• Chang M.
      • Hu W.Y.
      Cultural perspectives of older nursing home residents regarding signing their own DNR directives in eastern Taiwan: a qualitative pilot study.
      A previous study found that older people in Taiwan tend not to make their own end-of-life care decisions, which renders advance end-of-life care planning difficult.
      • Cong Y.
      Doctor-family-patient relationship: the Chinese paradigm of informed consent.
      Most medical professionals and patients rely more on family preferences and physician authority than on patient autonomy.
      • Cong Y.
      Doctor-family-patient relationship: the Chinese paradigm of informed consent.
      • Lee H.T.
      • Cheng S.C.
      • Dai Y.T.
      • Chang M.
      • Hu W.Y.
      Cultural perspectives of older nursing home residents regarding signing their own DNR directives in eastern Taiwan: a qualitative pilot study.
      By contrast, Tschirhart et al. investigated the factors influencing the use of intensive procedures among older adults in the last six months of life in the United States; they found that individual characteristics and regional practice patterns are important determinants.
      • Tschirhart E.C.
      • Du Q.
      • Kelley A.S.
      Factors influencing the use of intensive procedures at the end of life.
      The fee-for-service payment mechanisms in NHI schemes in Taiwan might make hospitalization and ICU care easily available to and affordable for almost everyone.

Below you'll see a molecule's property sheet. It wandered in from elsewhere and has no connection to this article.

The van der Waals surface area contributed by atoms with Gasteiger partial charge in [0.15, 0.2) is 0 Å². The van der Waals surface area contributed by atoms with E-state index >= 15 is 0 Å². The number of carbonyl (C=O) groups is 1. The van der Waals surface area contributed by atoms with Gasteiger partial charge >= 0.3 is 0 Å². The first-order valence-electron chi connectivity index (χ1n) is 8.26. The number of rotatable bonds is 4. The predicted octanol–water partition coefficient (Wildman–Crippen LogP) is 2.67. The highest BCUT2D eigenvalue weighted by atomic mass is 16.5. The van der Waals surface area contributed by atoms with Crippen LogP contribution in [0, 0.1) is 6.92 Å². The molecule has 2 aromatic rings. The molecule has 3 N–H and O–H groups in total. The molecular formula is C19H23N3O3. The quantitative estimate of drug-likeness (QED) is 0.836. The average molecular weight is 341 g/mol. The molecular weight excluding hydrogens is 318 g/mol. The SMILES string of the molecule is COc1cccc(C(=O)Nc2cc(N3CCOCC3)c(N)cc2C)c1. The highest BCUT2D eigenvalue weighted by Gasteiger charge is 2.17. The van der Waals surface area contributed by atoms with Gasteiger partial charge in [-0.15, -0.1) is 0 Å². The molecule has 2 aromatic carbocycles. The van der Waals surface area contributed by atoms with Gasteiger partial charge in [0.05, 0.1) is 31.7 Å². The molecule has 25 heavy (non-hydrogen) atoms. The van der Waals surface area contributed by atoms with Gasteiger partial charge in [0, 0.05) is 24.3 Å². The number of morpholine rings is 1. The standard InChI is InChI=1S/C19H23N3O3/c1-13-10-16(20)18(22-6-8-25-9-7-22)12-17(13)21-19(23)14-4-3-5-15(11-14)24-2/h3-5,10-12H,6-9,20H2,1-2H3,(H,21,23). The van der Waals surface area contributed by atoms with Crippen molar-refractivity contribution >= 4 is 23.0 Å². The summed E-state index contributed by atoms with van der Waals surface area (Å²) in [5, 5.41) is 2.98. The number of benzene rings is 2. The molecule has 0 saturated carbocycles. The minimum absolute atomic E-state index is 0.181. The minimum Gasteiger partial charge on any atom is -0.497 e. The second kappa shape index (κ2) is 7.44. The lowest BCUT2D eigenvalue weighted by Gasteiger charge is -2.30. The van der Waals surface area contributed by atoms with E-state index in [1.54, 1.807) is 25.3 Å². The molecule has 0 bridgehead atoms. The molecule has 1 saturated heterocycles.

• Waters H.R.
      • Hussey P.
      Pricing health services for purchasers—a review of methods and experiences.
      The use of palliative care in the COPD decedents in our study was lower than that described in previous studies. We found that 3.3% and 0.8% of the decedents received inpatient and home-based palliative care, respectively. Goodridge et al. reported that 5.1% and 2.8% of COPD decedents in Canada received palliative care at hospitals and at home, respectively.
      • Goodridge D.
      • Lawson J.
      • Duggleby W.
      • et al.
      Health care utilization of patients with chronic obstructive pulmonary disease and lung cancer in the last 12 months of life.
      Faes et al. reported that 2.1% and 6.2% of COPD decedents in Belgium received palliative care from palliative care units and at home, respectively.
      • Faes K.
      • Cohen J.
      • Annemans L.
      Resource use during the last six months of life among COPD patients: a population-level study.
      The unpredictable course of COPD and the difficulty of predicting survival are barriers to timely referral and receipt of palliative care for people with COPD.
      • Maddocks M.
      • Lovell N.
      • Booth S.
      • Man W.D.
      • Higginson I.J.
      Palliative care and management of troublesome symptoms for people with chronic obstructive pulmonary disease.
      Maddocks et al. indicated that the early integration of palliative care with respiratory care, primary care, and rehabilitation services can improve COPD patient and caregiver outcomes, with referral made on the basis of the complexity of symptoms and concerns rather than prognosis.